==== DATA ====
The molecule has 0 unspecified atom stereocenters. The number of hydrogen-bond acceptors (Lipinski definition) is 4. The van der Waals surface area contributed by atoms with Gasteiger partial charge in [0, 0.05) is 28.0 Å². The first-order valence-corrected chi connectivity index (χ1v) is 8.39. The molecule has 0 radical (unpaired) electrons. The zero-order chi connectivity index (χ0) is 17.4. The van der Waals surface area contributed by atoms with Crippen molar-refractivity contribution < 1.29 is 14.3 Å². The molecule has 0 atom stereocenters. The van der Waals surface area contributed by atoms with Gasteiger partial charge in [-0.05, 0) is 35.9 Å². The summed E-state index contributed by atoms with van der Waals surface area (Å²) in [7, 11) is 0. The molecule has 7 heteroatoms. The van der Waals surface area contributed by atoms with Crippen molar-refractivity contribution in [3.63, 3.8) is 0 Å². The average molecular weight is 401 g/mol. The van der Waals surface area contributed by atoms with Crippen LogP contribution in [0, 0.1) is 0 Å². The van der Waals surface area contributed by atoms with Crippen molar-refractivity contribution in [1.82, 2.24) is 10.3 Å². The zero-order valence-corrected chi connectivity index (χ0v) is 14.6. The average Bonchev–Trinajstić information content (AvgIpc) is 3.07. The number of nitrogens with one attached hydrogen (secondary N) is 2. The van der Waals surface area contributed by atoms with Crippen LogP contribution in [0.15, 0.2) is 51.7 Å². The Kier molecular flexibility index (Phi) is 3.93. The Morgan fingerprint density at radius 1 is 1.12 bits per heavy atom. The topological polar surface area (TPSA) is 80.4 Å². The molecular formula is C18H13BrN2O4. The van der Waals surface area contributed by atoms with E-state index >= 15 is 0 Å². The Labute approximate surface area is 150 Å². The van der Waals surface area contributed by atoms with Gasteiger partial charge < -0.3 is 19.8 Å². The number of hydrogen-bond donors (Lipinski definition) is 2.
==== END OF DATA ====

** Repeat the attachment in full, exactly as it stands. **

The molecule has 0 unspecified atom stereocenters. The number of hydrogen-bond acceptors (Lipinski definition) is 4. The van der Waals surface area contributed by atoms with Gasteiger partial charge in [0, 0.05) is 28.0 Å². The first-order valence-corrected chi connectivity index (χ1v) is 8.39. The molecule has 0 radical (unpaired) electrons. The zero-order chi connectivity index (χ0) is 17.4. The van der Waals surface area contributed by atoms with Crippen molar-refractivity contribution < 1.29 is 14.3 Å². The molecule has 0 atom stereocenters. The van der Waals surface area contributed by atoms with Gasteiger partial charge in [-0.05, 0) is 35.9 Å². The summed E-state index contributed by atoms with van der Waals surface area (Å²) in [7, 11) is 0. The molecule has 7 heteroatoms. The van der Waals surface area contributed by atoms with Crippen molar-refractivity contribution in [3.63, 3.8) is 0 Å². The average molecular weight is 401 g/mol. The van der Waals surface area contributed by atoms with Crippen LogP contribution in [0, 0.1) is 0 Å². The van der Waals surface area contributed by atoms with Crippen molar-refractivity contribution in [1.82, 2.24) is 10.3 Å². The zero-order valence-corrected chi connectivity index (χ0v) is 14.6. The average Bonchev–Trinajstić information content (AvgIpc) is 3.07. The number of nitrogens with one attached hydrogen (secondary N) is 2. The van der Waals surface area contributed by atoms with Crippen LogP contribution in [0.15, 0.2) is 51.7 Å². The Kier molecular flexibility index (Phi) is 3.93. The Morgan fingerprint density at radius 1 is 1.12 bits per heavy atom. The topological polar surface area (TPSA) is 80.4 Å². The molecular formula is C18H13BrN2O4. The van der Waals surface area contributed by atoms with E-state index >= 15 is 0 Å². The Labute approximate surface area is 150 Å². The van der Waals surface area contributed by atoms with Gasteiger partial charge < -0.3 is 19.8 Å². The number of hydrogen-bond donors (Lipinski definition) is 2.